..so I went to the easy, and I bought the Fly Car Model Ford Mk II tires, that are very similar to the original model. All I did was cut the front tires to fit the wheel arch of the body, which is tiny...
But the problems did not end here, is that, despite having watched the car 100 times, the front wheels touched with the wheel arch and rear as well .. But worse was that the chassis did not fit well with the bodywork:
At that moment I saw it clear ... I had to modify the body (a little ..), although I had applied the definitive coat of paint, and the chassis, that it hurt me much because it was painted too and varnished ... It is "hard" to modify one work that seemed almost finished but I had no choice but... so I make a clean break
The body changes were minimal, a little touch up the rear wheelarch and a soft sanding in some places. The interior practically required no retouching, except modify anchoring lugs to the chassis, they were displaced one millimeter on the modified chassis.
Once painted and placed on their place:
The pilot is a Cartix one suitably adapted, and details of the dashboard are painted with Vallejo acrylic paint. I probably retouch the steering wheel a little to make it a little lower. The body naturally I had to paint again, and it was even better than before. The details are painted black with Vallejo acrylic paint again and the decals are coming with the resin of the Ford 3L I have used. Not match the original decoration of the car but I like it. The mirror is one of those not used in adapting the model of the Lamborghini Countach (you can see it in this webpage). The metallic color is quite real and I achieved paintig it first with white enamel paint (Humbrol) and then with silver Edding indelible marker, is not as metallic as the models but very real, although the photos look a little matt.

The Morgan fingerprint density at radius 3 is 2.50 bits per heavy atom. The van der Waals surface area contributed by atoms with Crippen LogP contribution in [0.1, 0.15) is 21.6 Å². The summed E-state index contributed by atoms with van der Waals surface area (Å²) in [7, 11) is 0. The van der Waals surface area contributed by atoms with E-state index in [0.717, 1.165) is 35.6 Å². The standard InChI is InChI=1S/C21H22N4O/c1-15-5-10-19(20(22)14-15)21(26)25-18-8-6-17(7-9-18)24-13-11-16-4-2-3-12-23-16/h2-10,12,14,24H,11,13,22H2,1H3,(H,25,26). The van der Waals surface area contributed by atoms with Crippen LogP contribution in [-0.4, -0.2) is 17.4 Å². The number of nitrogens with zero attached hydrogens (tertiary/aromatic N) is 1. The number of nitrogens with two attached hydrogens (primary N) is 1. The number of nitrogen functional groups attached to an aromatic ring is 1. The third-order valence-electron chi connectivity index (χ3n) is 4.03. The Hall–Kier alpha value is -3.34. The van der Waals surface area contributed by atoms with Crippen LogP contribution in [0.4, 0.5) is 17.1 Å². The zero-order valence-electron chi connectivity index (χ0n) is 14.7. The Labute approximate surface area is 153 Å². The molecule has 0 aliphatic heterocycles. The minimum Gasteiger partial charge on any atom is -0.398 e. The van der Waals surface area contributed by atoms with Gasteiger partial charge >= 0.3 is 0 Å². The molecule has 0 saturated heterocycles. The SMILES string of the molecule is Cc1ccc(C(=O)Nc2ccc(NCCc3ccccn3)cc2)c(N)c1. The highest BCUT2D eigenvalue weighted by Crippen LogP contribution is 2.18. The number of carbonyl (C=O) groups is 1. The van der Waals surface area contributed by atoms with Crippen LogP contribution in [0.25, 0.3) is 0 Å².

The exhaust pipes are two electrical terminals and taillights are two red 3 mm diameter leds, which fit phenomenal .. To protect the paint two coats of varnish "Bosque Verde" and nothing else, I did not take more trouble with the Duplicolor bilayer varnish...
And the slot car completely built looks like this:
You see, a better planning about the car would have saved me a lot of work. And it is essential before starting a model to get the maximum documentation about the model in the form of photos, dimensions, etc... to help us when we do the work and to avoid unnecessary efforts.
|Ford GT40 Fly, adapted
|Dimensions (L x W x H)
|132 x 58 x 35 mm.
|Short box Mabuchi
|Fly Ford GT40, lowered
|Fly Ford GT40